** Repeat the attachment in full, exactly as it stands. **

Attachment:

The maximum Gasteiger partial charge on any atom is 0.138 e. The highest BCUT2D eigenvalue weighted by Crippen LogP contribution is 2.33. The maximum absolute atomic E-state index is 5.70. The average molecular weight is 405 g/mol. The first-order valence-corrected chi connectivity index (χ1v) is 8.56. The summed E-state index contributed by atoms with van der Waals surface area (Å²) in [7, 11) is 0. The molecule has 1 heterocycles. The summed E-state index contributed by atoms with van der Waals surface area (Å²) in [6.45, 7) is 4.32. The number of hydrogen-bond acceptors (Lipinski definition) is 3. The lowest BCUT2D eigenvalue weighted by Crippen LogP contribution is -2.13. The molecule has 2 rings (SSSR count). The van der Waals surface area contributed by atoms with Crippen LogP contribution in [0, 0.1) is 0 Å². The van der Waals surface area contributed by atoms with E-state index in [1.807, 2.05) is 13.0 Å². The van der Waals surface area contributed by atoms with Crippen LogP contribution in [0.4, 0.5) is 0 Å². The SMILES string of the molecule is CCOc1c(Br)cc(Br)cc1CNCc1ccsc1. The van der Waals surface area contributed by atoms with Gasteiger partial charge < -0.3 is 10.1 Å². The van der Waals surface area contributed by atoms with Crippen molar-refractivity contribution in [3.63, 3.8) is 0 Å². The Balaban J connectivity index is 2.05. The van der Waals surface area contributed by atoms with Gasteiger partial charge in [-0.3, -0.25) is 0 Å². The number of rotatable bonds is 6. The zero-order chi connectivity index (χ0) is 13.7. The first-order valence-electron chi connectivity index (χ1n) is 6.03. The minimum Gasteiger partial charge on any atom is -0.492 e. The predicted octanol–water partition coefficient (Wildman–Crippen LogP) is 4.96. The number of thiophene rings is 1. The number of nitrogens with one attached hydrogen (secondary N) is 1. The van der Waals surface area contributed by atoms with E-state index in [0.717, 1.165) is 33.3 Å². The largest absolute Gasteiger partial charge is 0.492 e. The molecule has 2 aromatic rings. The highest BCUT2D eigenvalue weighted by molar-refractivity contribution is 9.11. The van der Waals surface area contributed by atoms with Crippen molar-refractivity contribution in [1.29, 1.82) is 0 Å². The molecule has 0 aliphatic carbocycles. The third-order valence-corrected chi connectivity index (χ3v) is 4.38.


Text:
The maximum Gasteiger partial charge on any atom is 0.138 e. The highest BCUT2D eigenvalue weighted by Crippen LogP contribution is 2.33. The maximum absolute atomic E-state index is 5.70. The average molecular weight is 405 g/mol. The first-order valence-corrected chi connectivity index (χ1v) is 8.56. The summed E-state index contributed by atoms with van der Waals surface area (Å²) in [7, 11) is 0. The molecule has 1 heterocycles. The summed E-state index contributed by atoms with van der Waals surface area (Å²) in [6.45, 7) is 4.32. The number of hydrogen-bond acceptors (Lipinski definition) is 3. The lowest BCUT2D eigenvalue weighted by Crippen LogP contribution is -2.13. The molecule has 2 rings (SSSR count). The van der Waals surface area contributed by atoms with Crippen LogP contribution in [0, 0.1) is 0 Å². The van der Waals surface area contributed by atoms with E-state index in [1.807, 2.05) is 13.0 Å². The van der Waals surface area contributed by atoms with Crippen LogP contribution in [0.4, 0.5) is 0 Å². The SMILES string of the molecule is CCOc1c(Br)cc(Br)cc1CNCc1ccsc1. The van der Waals surface area contributed by atoms with Gasteiger partial charge < -0.3 is 10.1 Å². The van der Waals surface area contributed by atoms with Crippen molar-refractivity contribution in [3.63, 3.8) is 0 Å². The Balaban J connectivity index is 2.05. The van der Waals surface area contributed by atoms with Gasteiger partial charge in [-0.3, -0.25) is 0 Å². The number of rotatable bonds is 6. The zero-order chi connectivity index (χ0) is 13.7. The first-order valence-electron chi connectivity index (χ1n) is 6.03. The minimum Gasteiger partial charge on any atom is -0.492 e. The predicted octanol–water partition coefficient (Wildman–Crippen LogP) is 4.96. The number of thiophene rings is 1. The number of nitrogens with one attached hydrogen (secondary N) is 1. The van der Waals surface area contributed by atoms with E-state index in [0.717, 1.165) is 33.3 Å². The largest absolute Gasteiger partial charge is 0.492 e. The molecule has 2 aromatic rings. The highest BCUT2D eigenvalue weighted by molar-refractivity contribution is 9.11. The van der Waals surface area contributed by atoms with Crippen molar-refractivity contribution in [1.29, 1.82) is 0 Å². The molecule has 0 aliphatic carbocycles. The third-order valence-corrected chi connectivity index (χ3v) is 4.38.